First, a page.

“Breaking The Surface” is a collaboration between ctrl+N, Scandinavian Design Group, Kontur, Abida, and Intek for Lundin Norway. The installation is essentially a grid of plastic cyclinders that move up into the ceiling as people walk underneath it. The wave-like motions can be experienced from below, on the first floor, but also from above, on the second floor. Love to see this in person, watch the videos below.
Norway’s currency just got a beautiful makeover courtesy of Norwegian architecture firm Snøhetta and Norwegian graphic design firm The Metric System. The images you see here are Snøhetta’s designs but the final banknotes feature The Metric System’s designs on the reverse side. Norges Bank asked several firms to submit designs, all of which you can see here.
*Edit – Thanks to Helene Brox for the heads up about all the different designs (the version with the kids’ drawings is her favourite and maybe mine too now).
Snøhetta is the architecture firm currently working on the San Francisco Museum of Modern Art expansion, and the designs they submitted are images of Norway’s coast pixelated according to the Beaufort wind scale.
See more of Snøhetta’s designs as well as the final design below.
Spira is a diploma project by Alice Robbiani, an interactive design student at the University of Contemporary Design and Applied Arts (ÉCAL). The magnetic docking station restores power to the iPhone through inductive charging and turns the mobile device into a wall clock. Watch the video below.
Designers Jesse Reed and Hamish Smyth found a beautiful specimen of modern design; a rare copy of the 1970 New York City Transit Authority Graphics Standards Manual in the basement of design firm Pentagram. First they turned it into a website, and now they’re turning it into a gorgeous book. Watch the video below!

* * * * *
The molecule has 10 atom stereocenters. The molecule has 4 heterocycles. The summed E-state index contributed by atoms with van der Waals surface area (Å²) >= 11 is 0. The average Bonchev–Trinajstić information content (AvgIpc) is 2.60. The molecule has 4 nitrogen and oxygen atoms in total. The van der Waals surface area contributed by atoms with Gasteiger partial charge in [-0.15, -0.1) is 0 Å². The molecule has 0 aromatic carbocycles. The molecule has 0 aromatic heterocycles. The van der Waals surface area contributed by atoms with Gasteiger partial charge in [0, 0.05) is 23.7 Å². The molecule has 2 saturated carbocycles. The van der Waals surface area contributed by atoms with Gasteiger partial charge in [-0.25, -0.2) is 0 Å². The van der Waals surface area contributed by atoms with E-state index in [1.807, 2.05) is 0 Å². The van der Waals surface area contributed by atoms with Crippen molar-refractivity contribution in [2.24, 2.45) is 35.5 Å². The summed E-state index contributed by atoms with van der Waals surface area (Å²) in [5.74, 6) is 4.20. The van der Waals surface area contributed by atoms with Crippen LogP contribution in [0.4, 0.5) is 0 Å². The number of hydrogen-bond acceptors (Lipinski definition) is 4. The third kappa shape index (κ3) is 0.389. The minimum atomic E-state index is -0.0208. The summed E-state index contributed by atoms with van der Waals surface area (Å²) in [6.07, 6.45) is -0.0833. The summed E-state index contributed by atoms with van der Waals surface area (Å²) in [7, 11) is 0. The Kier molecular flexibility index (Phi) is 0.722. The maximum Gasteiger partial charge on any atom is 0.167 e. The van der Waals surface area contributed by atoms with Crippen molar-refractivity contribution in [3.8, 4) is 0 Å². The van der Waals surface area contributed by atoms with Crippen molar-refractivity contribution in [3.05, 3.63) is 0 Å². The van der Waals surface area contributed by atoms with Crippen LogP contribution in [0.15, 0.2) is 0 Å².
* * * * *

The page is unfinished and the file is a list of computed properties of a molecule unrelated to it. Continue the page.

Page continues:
This year Leica celebrates 60 years since the release of the first Leica M3 camera, considered by many to be the most iconic rangefinder in history. Despite the camera brand’s sparkling legacy they continue to produce new digital products that no one buys; beautiful design objects with zero regard for usability.
Such is the case with Leica’s latest offering, the new Leica M Edition 60 camera will feature no LCD screen. No screen! For the fabulous price of nearly $20,000 dollars you can have all the convenience of not knowing what you’ve shot. Innovative! I didn’t think it would be possible to top the Apple Watch as the stupidest invention of the year but this is surely it. At least it looks better than the watch, I’ll give it that.
Why any photographer would buy a digital camera, at this price, and not have any way to view their images (or access to any onboard menu) is beyond me. If the idea is to get people to slow down and remember what it was like to shoot film why not buy an actual film camera and shoot film? Or use a digital camera and simply turn off the display???
It is no wonder all the images you see on Instagram are taken of Leicas not with Leicas. Anyone who buys this camera should be required to attach a giant spinning red light to it, at least then it could be a pretentious asshole alarm system.
I try not to be negative on this site very often but this is so idiotic. Feel free to disagree with me in the comments, but be honest with yourself – you are not buying this camera.
This proof-of-concept from MIT Tangible Media Group is NEXT LEVEL. This video demonstrates an interface design concept that could revolutionize the way we use our phones and desktop computers. Amazing stuff! Watch the video below!